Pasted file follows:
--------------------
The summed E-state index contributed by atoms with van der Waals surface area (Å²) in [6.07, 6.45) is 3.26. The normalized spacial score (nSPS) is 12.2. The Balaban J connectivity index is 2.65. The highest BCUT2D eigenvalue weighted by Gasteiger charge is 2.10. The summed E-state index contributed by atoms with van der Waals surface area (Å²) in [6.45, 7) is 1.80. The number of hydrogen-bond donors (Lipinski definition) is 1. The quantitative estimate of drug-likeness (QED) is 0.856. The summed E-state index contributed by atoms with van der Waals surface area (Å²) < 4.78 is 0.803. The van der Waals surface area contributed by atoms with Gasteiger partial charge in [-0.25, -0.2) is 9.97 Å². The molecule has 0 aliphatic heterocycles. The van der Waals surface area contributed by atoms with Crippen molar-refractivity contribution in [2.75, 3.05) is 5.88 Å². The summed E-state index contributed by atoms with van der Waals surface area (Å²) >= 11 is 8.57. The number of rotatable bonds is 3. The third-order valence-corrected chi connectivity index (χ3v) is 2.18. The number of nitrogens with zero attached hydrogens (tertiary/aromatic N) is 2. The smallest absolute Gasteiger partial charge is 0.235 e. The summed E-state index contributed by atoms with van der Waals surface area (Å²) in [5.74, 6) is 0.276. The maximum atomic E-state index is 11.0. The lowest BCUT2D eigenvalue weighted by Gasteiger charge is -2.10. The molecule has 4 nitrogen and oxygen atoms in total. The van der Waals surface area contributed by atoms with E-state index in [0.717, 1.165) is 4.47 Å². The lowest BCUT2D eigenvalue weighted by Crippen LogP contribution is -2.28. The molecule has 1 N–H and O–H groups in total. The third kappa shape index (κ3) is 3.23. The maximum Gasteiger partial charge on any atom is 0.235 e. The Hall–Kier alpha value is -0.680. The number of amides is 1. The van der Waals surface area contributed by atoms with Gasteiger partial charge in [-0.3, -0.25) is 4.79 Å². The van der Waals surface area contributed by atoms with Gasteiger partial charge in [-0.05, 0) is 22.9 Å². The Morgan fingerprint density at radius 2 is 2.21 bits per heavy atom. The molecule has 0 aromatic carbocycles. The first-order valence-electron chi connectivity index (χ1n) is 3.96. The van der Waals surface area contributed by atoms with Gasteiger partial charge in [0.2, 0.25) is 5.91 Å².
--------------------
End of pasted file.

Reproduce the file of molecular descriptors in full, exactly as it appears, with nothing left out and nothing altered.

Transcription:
The summed E-state index contributed by atoms with van der Waals surface area (Å²) in [6.07, 6.45) is 3.26. The normalized spacial score (nSPS) is 12.2. The Balaban J connectivity index is 2.65. The highest BCUT2D eigenvalue weighted by Gasteiger charge is 2.10. The summed E-state index contributed by atoms with van der Waals surface area (Å²) in [6.45, 7) is 1.80. The number of hydrogen-bond donors (Lipinski definition) is 1. The quantitative estimate of drug-likeness (QED) is 0.856. The summed E-state index contributed by atoms with van der Waals surface area (Å²) < 4.78 is 0.803. The van der Waals surface area contributed by atoms with Gasteiger partial charge in [-0.25, -0.2) is 9.97 Å². The molecule has 0 aliphatic heterocycles. The van der Waals surface area contributed by atoms with Crippen molar-refractivity contribution in [2.75, 3.05) is 5.88 Å². The summed E-state index contributed by atoms with van der Waals surface area (Å²) >= 11 is 8.57. The number of rotatable bonds is 3. The third-order valence-corrected chi connectivity index (χ3v) is 2.18. The number of nitrogens with zero attached hydrogens (tertiary/aromatic N) is 2. The smallest absolute Gasteiger partial charge is 0.235 e. The summed E-state index contributed by atoms with van der Waals surface area (Å²) in [5.74, 6) is 0.276. The maximum atomic E-state index is 11.0. The lowest BCUT2D eigenvalue weighted by Gasteiger charge is -2.10. The molecule has 4 nitrogen and oxygen atoms in total. The van der Waals surface area contributed by atoms with E-state index in [0.717, 1.165) is 4.47 Å². The lowest BCUT2D eigenvalue weighted by Crippen LogP contribution is -2.28. The molecule has 1 N–H and O–H groups in total. The third kappa shape index (κ3) is 3.23. The maximum Gasteiger partial charge on any atom is 0.235 e. The Hall–Kier alpha value is -0.680. The number of amides is 1. The van der Waals surface area contributed by atoms with Gasteiger partial charge in [-0.3, -0.25) is 4.79 Å². The van der Waals surface area contributed by atoms with Gasteiger partial charge in [-0.05, 0) is 22.9 Å². The Morgan fingerprint density at radius 2 is 2.21 bits per heavy atom. The molecule has 0 aromatic carbocycles. The first-order valence-electron chi connectivity index (χ1n) is 3.96. The van der Waals surface area contributed by atoms with Gasteiger partial charge in [0.2, 0.25) is 5.91 Å².